Literary agent Kate McKean shows us how your Netflix queue can teach you 10 important lessons about novel writing. (And here you thought you were just procrastinating . . . )
Earlier, Kate shared the top 10 things agents and editors always want to see from authors.
1. Get the plot moving quickly.
In The Wizard of Oz, it doesn’t take Dorothy very long to get moving down the Yellow Brick Road. The first 10 minutes of the film may be a whirlwind of witches and Munchkins, but Dorothy quickly figures out that the Emerald City is the key to her goal of getting home. Your book, too, should get right down to business with the plot, as early in the narrative as possible, and show the reader the first step on the path to getting there.
2. Your character has to want something—or better yet, more than one thing.
In Sixteen Candles, Sam quietly lusts after hot, hunky Jake Ryan in his fancy red Porsche. Can’t you still just feel her longing for him? But that’s not all—she also wants someone to remember her 16th birthday, despite her sister’s wedding the next day. Two plotlines give a story depth and tension. What’s going to happen next?!, your reader will ask, as you expertly switch back and forth between the two story lines.
3. Don’t forget the stakes.
In the first Back to the Future movie, the stakes are very high. If Marty doesn’t get his parents together at the Enchantment Under the Sea dance, HE’LL NEVER BE BORN! If the erasure of one’s existence can’t motivate a character, nothing will. Giving your character something important to fight for will lend your story purpose and keep your reader reading. If your character cares about something important, your reader will, too.
4. Thick dialect is not your friend.
Remember that Guy Ritchie movie Snatch and Brad Pitt’s almost unintelligible Irish Gypsy accent? “Toiksh. Da foit ay twoice da soice.” Come again? That’s what it sounds like when you use too much dialect in your written work, too. It might sound right in your head, but to the rest of us, it’s gibberish. (P.S. Translated, that’s, “Turkish. The fight is twice the size.”)
5. Pay close attention to POV.
Spoiler Alert: in Fight Club, Brad Pitt’s Tyler Durden and Ed Norton’s nameless character are the same person. I know! But when you go back and watch the movie, you’ll notice that what Tyler sees and what the narrator sees are the same thing. There’s only one point of view there, and it’s strictly the narrator’s. Go watch it again, and then think about how you’re using POV in your own work. Are you head-hopping? Are you being true to the POV you’ve established?
6. Make it worth it.
If your plot and world-building are complicated and intricate, even if it’s all flashy and interesting and wows the reader—it better pay off in the end. If you don’t know what I mean, watch Inception.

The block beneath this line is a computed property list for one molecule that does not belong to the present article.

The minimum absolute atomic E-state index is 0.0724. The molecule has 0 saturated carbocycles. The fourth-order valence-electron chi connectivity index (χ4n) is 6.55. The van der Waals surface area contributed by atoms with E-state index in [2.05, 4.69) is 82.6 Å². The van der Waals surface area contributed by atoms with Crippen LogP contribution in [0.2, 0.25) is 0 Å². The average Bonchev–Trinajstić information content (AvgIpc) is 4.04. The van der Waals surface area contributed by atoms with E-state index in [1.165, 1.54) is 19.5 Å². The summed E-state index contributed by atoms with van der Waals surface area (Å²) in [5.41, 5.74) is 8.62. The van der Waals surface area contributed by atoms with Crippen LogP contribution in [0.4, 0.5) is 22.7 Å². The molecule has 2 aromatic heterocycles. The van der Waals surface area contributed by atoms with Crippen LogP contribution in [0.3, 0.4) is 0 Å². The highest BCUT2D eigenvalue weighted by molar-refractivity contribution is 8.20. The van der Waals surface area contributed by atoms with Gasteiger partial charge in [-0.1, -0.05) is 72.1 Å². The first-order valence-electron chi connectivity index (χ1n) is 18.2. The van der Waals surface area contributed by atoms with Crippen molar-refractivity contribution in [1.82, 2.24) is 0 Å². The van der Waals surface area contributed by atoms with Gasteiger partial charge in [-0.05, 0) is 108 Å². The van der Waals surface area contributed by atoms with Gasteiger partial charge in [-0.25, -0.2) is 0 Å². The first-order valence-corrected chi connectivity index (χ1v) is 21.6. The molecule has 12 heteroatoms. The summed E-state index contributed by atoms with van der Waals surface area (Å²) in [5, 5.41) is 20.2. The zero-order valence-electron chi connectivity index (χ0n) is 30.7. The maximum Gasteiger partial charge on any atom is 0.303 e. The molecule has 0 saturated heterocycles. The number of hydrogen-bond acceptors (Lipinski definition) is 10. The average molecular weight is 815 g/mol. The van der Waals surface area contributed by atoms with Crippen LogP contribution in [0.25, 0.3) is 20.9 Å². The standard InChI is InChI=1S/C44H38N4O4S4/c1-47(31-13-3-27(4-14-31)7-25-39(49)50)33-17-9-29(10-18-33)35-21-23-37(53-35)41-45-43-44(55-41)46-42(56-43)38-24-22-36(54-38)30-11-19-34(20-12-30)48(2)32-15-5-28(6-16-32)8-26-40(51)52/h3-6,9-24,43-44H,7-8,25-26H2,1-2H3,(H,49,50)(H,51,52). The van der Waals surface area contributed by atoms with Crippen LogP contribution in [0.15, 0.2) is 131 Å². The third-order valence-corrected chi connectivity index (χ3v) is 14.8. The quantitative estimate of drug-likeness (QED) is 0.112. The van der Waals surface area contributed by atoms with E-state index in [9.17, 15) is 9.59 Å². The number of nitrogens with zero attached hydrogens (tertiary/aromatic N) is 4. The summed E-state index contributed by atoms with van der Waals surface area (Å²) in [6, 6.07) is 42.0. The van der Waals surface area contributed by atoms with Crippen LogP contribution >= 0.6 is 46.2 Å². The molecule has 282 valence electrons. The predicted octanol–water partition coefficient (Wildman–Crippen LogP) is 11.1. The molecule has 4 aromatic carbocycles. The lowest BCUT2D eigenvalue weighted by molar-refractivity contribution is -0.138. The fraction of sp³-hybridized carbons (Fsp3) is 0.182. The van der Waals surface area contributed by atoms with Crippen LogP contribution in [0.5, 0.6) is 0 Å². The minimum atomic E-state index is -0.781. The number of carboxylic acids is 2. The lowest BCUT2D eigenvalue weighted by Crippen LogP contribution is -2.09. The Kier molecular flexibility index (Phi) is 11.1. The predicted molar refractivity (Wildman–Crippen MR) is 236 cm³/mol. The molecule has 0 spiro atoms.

7. Twist it around.
There is perhaps no more famous plot twist than when Darth Vader reveals he’s really Luke Skywalker’s father in Star Wars. Let surprising things happen in your work, too! As long as it makes sense in the world of your book and the reader buys it, don’t be afraid to turn your plot upside down.
8. Let the reader fall in love with your character.
Let’s be honest, Ferris Bueller is kind of a jerk. He gets away with everything. He destroys his best friend’s dad’s fancy car. He wreaks havoc in downtown Chicago. But we still love him. Why? Because he’s charming and funny and we know deep down he’s just an innocent scamp. (Besides being totally adorable, too.) While a sharp quip and a wink won’t get your characters out of a jam all the time, if you can make the reader fall in love with your character, many flaws will be forgiven.
9. Even when the reader knows what’s going to happen, keep them in suspense.
If the Titanic hadn’t sunk in Titanic, the movie would have. <Titanic joke!>. And even though we all knew how it would end, we couldn’t stop watching. Would Rose and Jack survive? Would love conquer all? When you’re crafting your own story, make sure there’s a thread of suspense throughout. Otherwise, your reader will abandon ship.
10. Is it all about you?
Make sure your novel is not a home movie. Is your writing just a way for you to show off and have the stage? Exorcise your demons? Right the wrongs of your past? Do you just want to be a star, the events of your life thinly veiled under cover of “fiction”? I, too, want to get back at that jerk from my English class, but that doesn’t mean readers of my novel care as much as I do about it. Think of the reader as you write, and make sure you consider her entertainment, comfort, and investment—not just your own self-interest.